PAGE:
WASHINGTON (DTN) -- Oil futures nearest delivery on the New York Mercantile Exchange and Brent crude traded on the Intercontinental Exchange reversed higher in early morning trade Friday, with all petroleum contracts heading for their sixth consecutive weekly advance spurred by falling U.S. crude oil stockpiles and heightened geopolitical risk related to tensions along the Russian-Ukrainian border and the threat of another missile attack on Gulf oil infrastructure from Iranian backed Houthis militia in Yemen.
Near 7:30 a.m. ET, West Texas Intermediate futures for March delivery advanced $0.62 to $87.24 per barrel (bbl), and international crude benchmark Brent crude edged above $90 bbl -- the highest trade since July 2014. NYMEX RBOB February contract gained 2.64 cents to $2.5474 gallon and the front-month ULSD contract rallied 3.49 cents or 2.3% to $2.8294 gallon, supported by ongoing robust U.S. demand for middle distillates.
Total crude oil stockpiles held by industrialized countries declined for the third consecutive month in December, according to the International Energy Agency, which has pressed inventories to their lowest level in seven years. In the United States alone, inventories held in Cushing storage tanks -- the delivery point for WTI futures -- stand at their lowest since October 2018 and 30% below the five-year average. Globally, OPEC+ producers have struggled to raise shut-in crude production in line with their agreed monthly quota of 400,000 bpd, with several key members of the alliance, including Russia and Nigeria, are speculated to have hit their output ceiling. A structural supply deficit from OPEC+ producers, as well as laggard recovery of U.S. shale output means oil prices could go even higher.
Investors will look towards the next OPEC+ meeting on Feb. 2 for the group's decision on production and output levels for March. The alliance is expected to maintain its gradual unwinding of production cuts and proceed with its planned 400,000 barrel-per-day (bpd) output hike for the final month of the first quarter.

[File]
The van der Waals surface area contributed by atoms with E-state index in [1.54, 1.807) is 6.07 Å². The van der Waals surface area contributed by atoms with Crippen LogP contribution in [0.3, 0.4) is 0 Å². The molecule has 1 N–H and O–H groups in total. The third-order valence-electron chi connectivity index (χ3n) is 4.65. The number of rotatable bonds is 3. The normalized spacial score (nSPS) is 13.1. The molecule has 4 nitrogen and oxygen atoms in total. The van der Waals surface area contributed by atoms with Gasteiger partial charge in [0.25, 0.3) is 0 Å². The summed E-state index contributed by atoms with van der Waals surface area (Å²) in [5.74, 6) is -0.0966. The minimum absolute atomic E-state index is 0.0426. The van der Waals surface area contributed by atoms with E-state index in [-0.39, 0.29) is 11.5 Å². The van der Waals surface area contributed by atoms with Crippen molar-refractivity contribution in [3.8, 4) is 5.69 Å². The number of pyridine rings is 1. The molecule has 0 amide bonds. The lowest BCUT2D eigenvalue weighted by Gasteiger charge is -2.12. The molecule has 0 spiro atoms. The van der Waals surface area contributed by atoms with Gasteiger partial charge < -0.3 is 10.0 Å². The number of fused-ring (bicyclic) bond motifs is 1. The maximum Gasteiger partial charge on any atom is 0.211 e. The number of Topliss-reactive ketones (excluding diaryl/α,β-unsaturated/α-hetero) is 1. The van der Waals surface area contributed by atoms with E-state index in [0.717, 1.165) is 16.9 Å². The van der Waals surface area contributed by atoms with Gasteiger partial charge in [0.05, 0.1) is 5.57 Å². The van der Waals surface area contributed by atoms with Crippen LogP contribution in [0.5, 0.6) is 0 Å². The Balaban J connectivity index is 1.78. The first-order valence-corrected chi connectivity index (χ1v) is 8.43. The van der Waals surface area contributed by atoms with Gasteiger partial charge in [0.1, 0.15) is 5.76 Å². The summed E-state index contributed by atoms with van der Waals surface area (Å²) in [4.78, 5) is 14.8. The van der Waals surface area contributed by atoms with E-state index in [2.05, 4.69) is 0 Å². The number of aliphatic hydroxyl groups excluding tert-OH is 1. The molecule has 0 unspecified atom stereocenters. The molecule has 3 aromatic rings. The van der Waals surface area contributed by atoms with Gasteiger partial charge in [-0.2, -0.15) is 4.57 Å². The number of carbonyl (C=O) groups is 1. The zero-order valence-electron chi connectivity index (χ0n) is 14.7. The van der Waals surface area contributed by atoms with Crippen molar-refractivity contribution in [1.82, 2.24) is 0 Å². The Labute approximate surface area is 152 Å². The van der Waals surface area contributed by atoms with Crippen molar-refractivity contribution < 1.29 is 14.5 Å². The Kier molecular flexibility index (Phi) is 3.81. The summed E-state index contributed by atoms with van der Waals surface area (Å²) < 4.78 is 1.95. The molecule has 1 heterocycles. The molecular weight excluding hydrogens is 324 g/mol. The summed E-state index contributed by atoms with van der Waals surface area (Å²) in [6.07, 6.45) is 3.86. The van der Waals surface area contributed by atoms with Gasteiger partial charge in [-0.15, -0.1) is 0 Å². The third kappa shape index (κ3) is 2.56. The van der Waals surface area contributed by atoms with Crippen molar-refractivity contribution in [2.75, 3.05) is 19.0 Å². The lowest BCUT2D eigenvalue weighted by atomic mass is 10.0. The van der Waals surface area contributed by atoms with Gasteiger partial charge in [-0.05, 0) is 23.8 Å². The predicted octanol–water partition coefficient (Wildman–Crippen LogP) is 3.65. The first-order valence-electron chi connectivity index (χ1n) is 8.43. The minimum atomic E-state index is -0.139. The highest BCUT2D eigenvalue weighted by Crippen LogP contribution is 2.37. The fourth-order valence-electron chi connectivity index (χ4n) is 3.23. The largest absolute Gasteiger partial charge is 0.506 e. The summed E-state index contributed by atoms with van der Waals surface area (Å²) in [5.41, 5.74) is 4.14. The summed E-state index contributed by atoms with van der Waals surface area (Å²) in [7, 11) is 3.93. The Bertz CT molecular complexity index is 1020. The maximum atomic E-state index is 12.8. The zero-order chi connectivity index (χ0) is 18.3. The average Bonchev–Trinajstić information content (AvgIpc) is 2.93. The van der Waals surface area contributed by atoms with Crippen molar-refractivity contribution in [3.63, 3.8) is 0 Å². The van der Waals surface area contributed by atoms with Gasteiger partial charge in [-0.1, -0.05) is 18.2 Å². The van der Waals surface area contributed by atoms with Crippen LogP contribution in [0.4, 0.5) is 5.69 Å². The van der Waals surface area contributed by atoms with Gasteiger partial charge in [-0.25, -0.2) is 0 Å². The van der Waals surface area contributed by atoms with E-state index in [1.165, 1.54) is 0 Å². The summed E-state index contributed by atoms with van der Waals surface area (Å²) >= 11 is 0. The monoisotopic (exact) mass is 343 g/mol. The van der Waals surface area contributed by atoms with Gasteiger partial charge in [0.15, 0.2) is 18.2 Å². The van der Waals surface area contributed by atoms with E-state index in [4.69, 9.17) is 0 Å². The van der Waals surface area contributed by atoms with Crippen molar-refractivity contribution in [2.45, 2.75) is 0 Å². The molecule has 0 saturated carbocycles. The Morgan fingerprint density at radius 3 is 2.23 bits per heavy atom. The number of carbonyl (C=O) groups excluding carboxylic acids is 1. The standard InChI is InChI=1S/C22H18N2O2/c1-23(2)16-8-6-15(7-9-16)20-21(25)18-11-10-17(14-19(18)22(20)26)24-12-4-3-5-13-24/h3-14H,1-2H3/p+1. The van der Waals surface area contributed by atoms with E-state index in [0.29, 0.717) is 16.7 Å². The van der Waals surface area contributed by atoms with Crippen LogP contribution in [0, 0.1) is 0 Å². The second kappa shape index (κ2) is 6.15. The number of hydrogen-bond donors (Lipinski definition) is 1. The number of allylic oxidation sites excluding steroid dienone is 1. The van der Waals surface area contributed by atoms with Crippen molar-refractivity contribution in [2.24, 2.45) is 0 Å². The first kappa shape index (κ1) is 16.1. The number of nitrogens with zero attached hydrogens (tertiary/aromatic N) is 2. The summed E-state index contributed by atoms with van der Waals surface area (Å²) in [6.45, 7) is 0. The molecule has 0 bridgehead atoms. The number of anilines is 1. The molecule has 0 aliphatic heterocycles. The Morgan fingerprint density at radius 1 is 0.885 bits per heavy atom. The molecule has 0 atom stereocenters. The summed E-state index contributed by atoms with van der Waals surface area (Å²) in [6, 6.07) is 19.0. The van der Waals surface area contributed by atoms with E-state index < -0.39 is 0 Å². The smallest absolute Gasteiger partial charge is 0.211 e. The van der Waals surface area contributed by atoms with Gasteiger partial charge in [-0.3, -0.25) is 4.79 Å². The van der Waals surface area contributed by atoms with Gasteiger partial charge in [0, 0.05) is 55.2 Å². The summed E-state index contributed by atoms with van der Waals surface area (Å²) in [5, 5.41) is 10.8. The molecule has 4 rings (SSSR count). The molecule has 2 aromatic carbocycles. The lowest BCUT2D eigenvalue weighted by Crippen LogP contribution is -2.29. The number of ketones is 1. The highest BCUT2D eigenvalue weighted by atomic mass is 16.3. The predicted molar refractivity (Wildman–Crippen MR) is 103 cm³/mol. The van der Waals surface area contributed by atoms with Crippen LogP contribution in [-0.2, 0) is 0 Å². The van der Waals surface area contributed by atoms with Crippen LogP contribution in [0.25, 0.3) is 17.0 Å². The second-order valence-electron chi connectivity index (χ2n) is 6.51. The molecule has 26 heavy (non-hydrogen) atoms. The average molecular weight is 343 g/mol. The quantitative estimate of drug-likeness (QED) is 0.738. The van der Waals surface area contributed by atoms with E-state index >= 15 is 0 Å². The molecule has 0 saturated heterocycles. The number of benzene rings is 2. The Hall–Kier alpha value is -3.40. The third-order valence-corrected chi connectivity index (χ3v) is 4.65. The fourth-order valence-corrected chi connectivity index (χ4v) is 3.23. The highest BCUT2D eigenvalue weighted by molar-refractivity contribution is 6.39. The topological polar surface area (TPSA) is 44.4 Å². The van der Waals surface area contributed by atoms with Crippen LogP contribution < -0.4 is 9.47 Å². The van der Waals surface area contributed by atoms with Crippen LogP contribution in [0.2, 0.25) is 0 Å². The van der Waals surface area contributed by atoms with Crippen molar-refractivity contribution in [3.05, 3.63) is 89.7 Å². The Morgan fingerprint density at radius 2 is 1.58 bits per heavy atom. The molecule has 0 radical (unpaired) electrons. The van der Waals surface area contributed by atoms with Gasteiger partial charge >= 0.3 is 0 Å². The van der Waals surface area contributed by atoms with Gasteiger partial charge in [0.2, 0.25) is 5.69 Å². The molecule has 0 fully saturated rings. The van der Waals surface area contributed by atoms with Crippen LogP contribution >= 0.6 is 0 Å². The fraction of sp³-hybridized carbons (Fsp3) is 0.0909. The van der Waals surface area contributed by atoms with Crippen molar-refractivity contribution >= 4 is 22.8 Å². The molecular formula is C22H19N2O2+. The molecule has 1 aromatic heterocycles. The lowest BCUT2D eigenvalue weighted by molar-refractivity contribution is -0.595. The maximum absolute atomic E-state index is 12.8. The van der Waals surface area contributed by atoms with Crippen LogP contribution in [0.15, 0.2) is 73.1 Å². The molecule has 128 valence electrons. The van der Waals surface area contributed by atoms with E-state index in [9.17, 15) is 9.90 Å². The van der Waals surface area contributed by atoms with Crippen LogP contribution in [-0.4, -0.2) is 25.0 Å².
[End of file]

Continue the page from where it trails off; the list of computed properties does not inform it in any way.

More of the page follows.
Amid tightening fundamentals, the oil market is particularly sensitive to the risk of supply disruption. Tensions between Russia, a major oil producer, and Ukraine, a major conduit for natural gas supplies to the European Union, have been partly responsible for driving the Brent contract above $90 bbl.
Russia's Foreign Minister Sergei Lavrov said the U.S. and North Atlantic Treaty Organization's response to Moscow's security demands in Europe on Wednesday is "a start of serious conversation on secondary questions" but doesn't address the main concern of NATO's expansion to the East. Details of the response have not been made public, but the first leaks in Russian news wires suggest NATO offered Moscow access to missile installations located in Poland to ensure their defensive purpose.
Limiting the upside for the oil complex is a rallying U.S. dollar index that gained 0.18% against a basket of foreign currencies in early trading to trade near 97.420. The greenback rallied Thursday on better-than-expected reading on U.S. gross domestic product that surged 6.9% in the final three months of 2021 compared with an expected 5.7% annual growth rate. The reading marked the fastest expansion of U.S. GDP since the third quarter 2020 when the economy roared back from pandemic-induced lockdown measures.
The roaring growth seen in the final months of 2021 is unlikely to repeat itself this year, according to economists, as U.S. Federal Reserve moves to a period of monetary tightening to rein in inflation while Americans are spending their savings. At a news conference following the conclusion of the Federal Open Market Committee's two-day policy meeting on Wednesday, Fed Chairman Jerome Powell said the central bank doesn't exclude the scenario of raising interest rates at every FOMC meeting this year. There are seven more FOMC meetings in 2022.
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